Celebrating a publishing deal and their first wedding anniversary, young couple Jeong-hyun and Yun-hie decide to take a few days away to spend some time together. Their journey is interupted by an incident with a drfiter who asks to them to give him a lift to their destination – at which point the journey takes a dark turn as the couple find that they might not be able to rid themselves of the guy just by dropping him at the side of the road…
Essentially a Korean remake of the 1986 U.S. film The Hitcher with elements of Steven Spielbergs Duel and a well known serial killer thrown in for good measure, Say Yes is an unashamedly trashy horror flick – and is all the better for it. This would be straight to DVD stuff had this been made in the West (cue a big budget Hollywood remake to make me eat my words), but Say Yes is fun stuff. Sure, it’s fun with a mean spirit and with plenty of blood, but it gets straight down to business and pretty much doesn’t let up.
Jeong-hyun and Yun-hie – the unlucky couple who unwittlingly become the focus of the hitchhikers obsession – are played fairly solidly by Choo Sang-mi and Kim Ju-hyuk. Likeable enough and equipped with just enough strength and frustation to ensure they’re not just pushed around like a couple of softies, Choo Sang-mi and Kim Ju-hyuk are just as effective in making Say Yes work as Park Joong-Hoon’s looney tunes hitchhiker. It’s the frustrastrations that the couple endure that keep us watching. The central psycho would be pretty ineffective if we didn’t care about the people he’s freaking out, so, luckily, for all of its b-movie plotting and nastiness Say Yes takes the time and effort to give us a couple to root for.
So, speaking of Park Joong-hoon, the flipside to the ‘nice’ couple in Say Yes is his unhinged hickhiker and he most definitely gives us someone strong to root against as he goes all out in the role. While he’s no Rutger Hauer (the comparison is inevitable as both the film and role are so close to The Hitcher), Joong-hoon goes so overboard as to be dangerously close to edging into the comical. It’s a fine line, but it largely sticks on the side of disturbing and while this type of psycho character is nowadays fairly commonplace, there’s a few stand out moments that do catch you off guard. From his first dead-faced stare, to his shit eating grin after the couple hit back, Park manages to pull just a little something out of the role that’s genuinely disturbing. It might just be the case that instead of filling out any full characterisation Em (the hitchhiker) is so roughly drawn that he comes across as so unpredictable. Or maybe it’s just that dead-eyed stare.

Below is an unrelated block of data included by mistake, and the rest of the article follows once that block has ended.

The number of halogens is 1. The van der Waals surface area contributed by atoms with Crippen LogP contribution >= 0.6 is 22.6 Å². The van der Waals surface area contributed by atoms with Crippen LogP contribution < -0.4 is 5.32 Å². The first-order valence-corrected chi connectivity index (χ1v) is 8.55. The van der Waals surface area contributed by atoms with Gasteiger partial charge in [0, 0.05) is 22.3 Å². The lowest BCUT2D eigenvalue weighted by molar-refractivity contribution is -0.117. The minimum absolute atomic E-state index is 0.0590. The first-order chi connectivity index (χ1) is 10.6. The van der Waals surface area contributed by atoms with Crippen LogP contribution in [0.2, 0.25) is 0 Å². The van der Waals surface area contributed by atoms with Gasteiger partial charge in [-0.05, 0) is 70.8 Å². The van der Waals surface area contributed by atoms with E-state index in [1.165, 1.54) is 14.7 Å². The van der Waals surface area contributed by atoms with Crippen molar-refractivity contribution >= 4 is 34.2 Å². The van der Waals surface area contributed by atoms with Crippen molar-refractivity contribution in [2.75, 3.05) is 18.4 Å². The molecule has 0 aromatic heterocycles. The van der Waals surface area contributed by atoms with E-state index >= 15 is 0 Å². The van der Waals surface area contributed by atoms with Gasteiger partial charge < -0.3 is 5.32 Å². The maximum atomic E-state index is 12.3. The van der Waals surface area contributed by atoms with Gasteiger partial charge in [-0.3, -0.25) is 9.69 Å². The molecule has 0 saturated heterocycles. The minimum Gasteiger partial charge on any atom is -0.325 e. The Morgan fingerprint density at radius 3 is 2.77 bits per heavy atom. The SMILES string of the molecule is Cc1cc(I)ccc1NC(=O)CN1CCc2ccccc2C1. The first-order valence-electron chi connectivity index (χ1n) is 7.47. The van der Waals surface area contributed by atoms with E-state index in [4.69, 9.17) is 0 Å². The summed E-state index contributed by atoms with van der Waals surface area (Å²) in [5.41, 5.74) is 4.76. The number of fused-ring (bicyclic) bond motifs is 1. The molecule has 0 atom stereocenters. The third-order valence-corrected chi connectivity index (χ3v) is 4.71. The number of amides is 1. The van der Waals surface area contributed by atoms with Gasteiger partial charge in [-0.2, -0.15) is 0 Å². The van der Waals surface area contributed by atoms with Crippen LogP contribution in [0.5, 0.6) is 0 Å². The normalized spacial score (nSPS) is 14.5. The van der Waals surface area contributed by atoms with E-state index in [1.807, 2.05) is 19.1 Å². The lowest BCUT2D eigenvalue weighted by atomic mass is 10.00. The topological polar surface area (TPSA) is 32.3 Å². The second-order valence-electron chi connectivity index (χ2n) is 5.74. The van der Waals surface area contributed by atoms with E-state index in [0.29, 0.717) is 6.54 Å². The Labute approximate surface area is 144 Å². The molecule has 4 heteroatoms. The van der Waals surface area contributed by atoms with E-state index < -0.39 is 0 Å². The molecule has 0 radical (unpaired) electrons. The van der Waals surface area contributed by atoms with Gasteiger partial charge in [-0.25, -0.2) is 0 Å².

Okay, so suffice to say, Say Yes is pretty basic stuff, but if you’re looking for a ‘couple tormented by a sick psycho’ flick, then it’s certainly not a bad choice. Just be prepared for some deju vu if you’ve seen any of the films it borrows (steals) so generously from, and make sure you have a strong stomach for its aggressiveness and copius buckets of blood. It’s fun but it’s not pretty…
세이 예스 (Say Yes)
Directed by Kim Sung-hong
Produced by Hwang Gi-seong
Written by Yeo Hye-young
Starring Choo Sang-mi, Kim Ju-hyuk, Park Joong-Hoon, Gi Ju-bong, Lee Chan-young
Say Yes Image © Hwang Ki Seong Production